Windows Server How-To
Using PowerShell To Evaluate Storage Health
Here's how to access the information you need when analyzing storage status.
It never ceases to amaze me just how many cool things PowerShell can do in Windows Server 2012 R2. This is especially true when it comes to storage. PowerShell can be used for a variety of storage provisioning tasks, but it can also be used to determine storage health. In this column, I want to show you some of the storage health-related information that you can get through PowerShell.
The first thing that you need to understand about PowerShell is that it differentiates between disks and physical disks. For example, if I enter the Get-Disk cmdlet on my server, I see two disks, as shown in Figure 1.
Now take a look at what happens when I enter the Get-PhysicalDisk command. Windows shows five disks, as shown in Figure 2. The reason for the discrepancy is that I am using Windows Storage Spaces. Windows Storage Spaces has created two disks on top of a storage pool that is made up of four disks. The fifth physical disk is used for the operating system in this case.
The reason why I am showing you this is because when you check a server's storage health, you need to know what it is that you are really checking. Are you checking a physical disk's health or are you checking a logical disk?
So with that said, let's take a look at how to evaluate your storage health. The key to evaluating storage health is to make use of a storage module component called the Storage Reliability Counter. Using the Storage Reliability Counter is easy. All you have to do is to specify the storage that you want to evaluate and then use the Get-StorageReliabilityCounter command. You can do this for physical or logical disks. For example, if you look back at the previous figure, you will notice that I have an 8.18TB logical disk that has been assigned as disk number 5. This is a logical disk that is made up of four physical disks. If I wanted to check this disk's health, I would use the following command:
Get-Disk 5 | Get-StorageReliabilityCounter
You can see what the output looks like in Figure3.
The process works similarly for checking physical disks. If you look at Figure 2, you will notice that each physical disk is assigned a friendly name. If I wanted to check the health of the disk with the friendly name PhysicalDisk0, I could do so by using the following command.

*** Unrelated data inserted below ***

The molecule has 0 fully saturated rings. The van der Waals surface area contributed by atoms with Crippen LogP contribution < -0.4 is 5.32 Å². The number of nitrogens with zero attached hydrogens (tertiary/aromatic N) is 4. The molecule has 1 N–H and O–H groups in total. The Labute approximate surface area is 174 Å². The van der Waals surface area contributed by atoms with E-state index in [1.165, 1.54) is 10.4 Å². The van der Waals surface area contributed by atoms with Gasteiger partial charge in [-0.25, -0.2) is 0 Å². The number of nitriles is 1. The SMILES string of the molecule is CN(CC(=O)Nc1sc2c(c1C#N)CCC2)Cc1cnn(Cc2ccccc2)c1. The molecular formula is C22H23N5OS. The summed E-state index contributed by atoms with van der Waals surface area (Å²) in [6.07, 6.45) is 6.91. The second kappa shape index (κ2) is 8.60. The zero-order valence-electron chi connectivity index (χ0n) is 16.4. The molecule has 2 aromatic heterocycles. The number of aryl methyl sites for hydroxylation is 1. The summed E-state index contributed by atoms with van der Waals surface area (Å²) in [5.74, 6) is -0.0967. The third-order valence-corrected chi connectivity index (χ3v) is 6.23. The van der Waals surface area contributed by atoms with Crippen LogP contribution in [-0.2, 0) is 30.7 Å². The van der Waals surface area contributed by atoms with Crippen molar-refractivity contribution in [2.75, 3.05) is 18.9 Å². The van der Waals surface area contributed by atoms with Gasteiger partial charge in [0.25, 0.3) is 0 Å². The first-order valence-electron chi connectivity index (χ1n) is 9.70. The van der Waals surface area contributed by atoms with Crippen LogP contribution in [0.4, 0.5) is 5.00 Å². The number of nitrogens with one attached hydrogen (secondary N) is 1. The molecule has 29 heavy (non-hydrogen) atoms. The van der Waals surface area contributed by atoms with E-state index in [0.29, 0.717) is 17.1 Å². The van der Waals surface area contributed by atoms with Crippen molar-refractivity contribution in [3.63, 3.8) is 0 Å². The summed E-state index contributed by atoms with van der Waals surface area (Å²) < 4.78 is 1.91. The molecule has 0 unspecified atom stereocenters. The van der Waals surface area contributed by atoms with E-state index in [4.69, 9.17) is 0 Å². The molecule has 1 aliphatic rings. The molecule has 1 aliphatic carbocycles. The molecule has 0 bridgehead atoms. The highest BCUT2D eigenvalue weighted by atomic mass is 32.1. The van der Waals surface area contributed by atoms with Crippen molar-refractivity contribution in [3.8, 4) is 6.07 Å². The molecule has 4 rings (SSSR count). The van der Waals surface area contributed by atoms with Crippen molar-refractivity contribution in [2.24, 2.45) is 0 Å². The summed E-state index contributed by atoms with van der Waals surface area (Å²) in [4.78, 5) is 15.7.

Get-PhysicalDisk –FriendlyName PhysicalDisk0 | Get-StorageReliabilityCounter
You can see what the output looks like in Figure 4.
As you look at the two previous figures, you will probably notice that a lot of the fields that are displayed sound useful, but are empty. The reason for some of the empty fields is that I am not using enterprise-class hardware.
You can actually use the Storage Reliability Counter to create health reports. Let me show you an example of how this might work.
If you look back at Figure 2, you will notice that each physical disk's friendly name included a number (such as PhysicalDisk0). This number uniquely identifies the disk. The Storage Reliability Counter doesn't have a way of outputting the friendly name (at least not by itself), but it can output the disk number that appears in the friendly name. So with that said, let's pretend that we wanted to create a report that shows each physical disk's temperature. We could do so by running the following command:
Get-PhysicalDIsk | Get-StorageReliabilityCounter | Select-Object DeviceID, Temperature
As you can see in Figure 5, this command makes it easy to check each disk's temperature.
Of course this is just a quick demonstration of what you can do with the Storage Reliability Counter. The counter is actually a really versatile tool that you can use to gather a wealth of information.
Brien Posey is a 19-time Microsoft MVP with decades of IT experience. As a freelance writer, Posey has written thousands of articles and contributed to several dozen books on a wide variety of IT topics. Prior to going freelance, Posey was a CIO for a national chain of hospitals and health care facilities. He has also served as a network administrator for some of the country's largest insurance companies and for the Department of Defense at Fort Knox. In addition to his continued work in IT, Posey has spent the last several years actively training as a commercial scientist-astronaut candidate in preparation to fly on a mission to study polar mesospheric clouds from space. You can follow his spaceflight training on his Web site.